Several important issues face peanut growers in the next few years, especially growers in the V-C region. Changes in regulations relative to use of metam sodium for CBR have many growers uneasy about the future. And while Temik is scheduled for phased removal from the market, litigation issues have forced growers to consider options more quickly than anticipated. These two options have been a standard for many growers for many years. Alternatives to metam sodium are longer rotations, Proline in the seed furrow and Provost in the leaf spot/stem rot program, and resistant varieties. Fungicides are not as effective as fumigation, but they may eventually become the standard depending upon the
“adjustment” to fumigation regulations by peanut growers. The value of Temik in terms of thrips control and suppression of nematodes has been well documented. Options for nematodes are challenging as one looks at issues associated with fumigation. Rotation, however, can certainly help. From a thrips standpoint, Thimet/Phorate or Orthene in the seed furrow have proven to be good alternatives to Temik. However, the consistency of performance is often lower than Temik. Consequently, growers need to be prepared for early season applications of Orthene based on thresholds. Although two applications (in-furrow and postemergence) seem like a difficult pill to swallow, cost of this approach is still no more expensive than one application of Temik. We also worry a little about injury to peanut from Thimet/Phorate on sandy soils with low organic mattercontent. While the damage is transient, it will give growers a different look compared with Temik. Compatibility of Orthene, inoculant, and Proline has come up in conversations on several occasions. Most of the data that I am aware of indicate that these products will work independently with no major problems (although I do wish I had a few more data sets.) All in all, growers are going to have to adapt to new approaches to managing CBR and thrips. We have the tools but they are simply less consistent under heavy pressure of CBR and thrips. Consequently, management will have to increase to minimize the negative effects of these pests.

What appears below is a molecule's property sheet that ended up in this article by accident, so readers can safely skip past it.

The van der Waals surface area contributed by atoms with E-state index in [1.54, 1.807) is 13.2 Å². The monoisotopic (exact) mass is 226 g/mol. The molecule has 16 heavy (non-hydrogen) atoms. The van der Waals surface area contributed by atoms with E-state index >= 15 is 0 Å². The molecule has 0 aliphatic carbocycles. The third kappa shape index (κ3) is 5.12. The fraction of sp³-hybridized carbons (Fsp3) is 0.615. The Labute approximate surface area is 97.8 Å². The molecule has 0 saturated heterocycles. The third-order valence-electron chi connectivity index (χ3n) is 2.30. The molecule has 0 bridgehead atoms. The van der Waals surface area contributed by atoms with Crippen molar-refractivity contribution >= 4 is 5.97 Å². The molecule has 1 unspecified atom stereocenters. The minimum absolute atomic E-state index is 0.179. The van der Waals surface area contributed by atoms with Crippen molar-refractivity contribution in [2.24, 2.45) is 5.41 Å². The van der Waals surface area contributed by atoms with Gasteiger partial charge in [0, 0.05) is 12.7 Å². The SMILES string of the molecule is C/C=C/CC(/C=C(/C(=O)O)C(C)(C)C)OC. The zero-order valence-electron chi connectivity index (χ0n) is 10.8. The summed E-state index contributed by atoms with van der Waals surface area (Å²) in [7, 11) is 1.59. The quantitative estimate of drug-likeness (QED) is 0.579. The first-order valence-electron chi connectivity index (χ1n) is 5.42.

Article first appeared as North Carolina Peanut Note (PNNC-2011-005)